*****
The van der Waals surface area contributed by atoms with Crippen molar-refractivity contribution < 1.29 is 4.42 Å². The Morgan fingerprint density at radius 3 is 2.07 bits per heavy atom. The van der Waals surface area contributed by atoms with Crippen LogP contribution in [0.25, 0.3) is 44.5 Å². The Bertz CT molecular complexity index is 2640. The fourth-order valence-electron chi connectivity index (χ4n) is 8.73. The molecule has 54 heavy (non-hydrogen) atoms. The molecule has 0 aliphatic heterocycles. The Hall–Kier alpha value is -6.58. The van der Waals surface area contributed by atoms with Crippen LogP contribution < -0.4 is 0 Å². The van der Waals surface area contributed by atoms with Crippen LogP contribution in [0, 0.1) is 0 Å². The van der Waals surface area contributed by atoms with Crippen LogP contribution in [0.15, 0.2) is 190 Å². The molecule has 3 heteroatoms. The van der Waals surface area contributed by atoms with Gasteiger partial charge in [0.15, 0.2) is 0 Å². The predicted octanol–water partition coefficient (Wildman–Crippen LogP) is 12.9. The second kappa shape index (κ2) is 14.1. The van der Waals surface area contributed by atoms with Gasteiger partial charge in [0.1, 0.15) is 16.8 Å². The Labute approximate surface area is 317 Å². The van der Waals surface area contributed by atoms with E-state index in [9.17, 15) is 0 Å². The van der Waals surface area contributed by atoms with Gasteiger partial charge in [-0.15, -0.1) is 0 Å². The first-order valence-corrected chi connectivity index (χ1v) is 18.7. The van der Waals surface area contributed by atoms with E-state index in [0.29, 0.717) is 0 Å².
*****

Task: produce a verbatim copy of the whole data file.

The van der Waals surface area contributed by atoms with Crippen molar-refractivity contribution < 1.29 is 4.42 Å². The Morgan fingerprint density at radius 3 is 2.07 bits per heavy atom. The van der Waals surface area contributed by atoms with Crippen LogP contribution in [0.25, 0.3) is 44.5 Å². The Bertz CT molecular complexity index is 2640. The fourth-order valence-electron chi connectivity index (χ4n) is 8.73. The molecule has 54 heavy (non-hydrogen) atoms. The molecule has 0 aliphatic heterocycles. The Hall–Kier alpha value is -6.58. The van der Waals surface area contributed by atoms with Crippen LogP contribution < -0.4 is 0 Å². The van der Waals surface area contributed by atoms with Crippen LogP contribution in [0, 0.1) is 0 Å². The van der Waals surface area contributed by atoms with Crippen LogP contribution in [0.15, 0.2) is 190 Å². The molecule has 3 heteroatoms. The van der Waals surface area contributed by atoms with Gasteiger partial charge in [0.15, 0.2) is 0 Å². The predicted octanol–water partition coefficient (Wildman–Crippen LogP) is 12.9. The second kappa shape index (κ2) is 14.1. The van der Waals surface area contributed by atoms with Gasteiger partial charge in [0.1, 0.15) is 16.8 Å². The Labute approximate surface area is 317 Å². The van der Waals surface area contributed by atoms with E-state index in [9.17, 15) is 0 Å². The van der Waals surface area contributed by atoms with Gasteiger partial charge in [-0.15, -0.1) is 0 Å². The first-order valence-corrected chi connectivity index (χ1v) is 18.7. The van der Waals surface area contributed by atoms with E-state index in [0.29, 0.717) is 0 Å².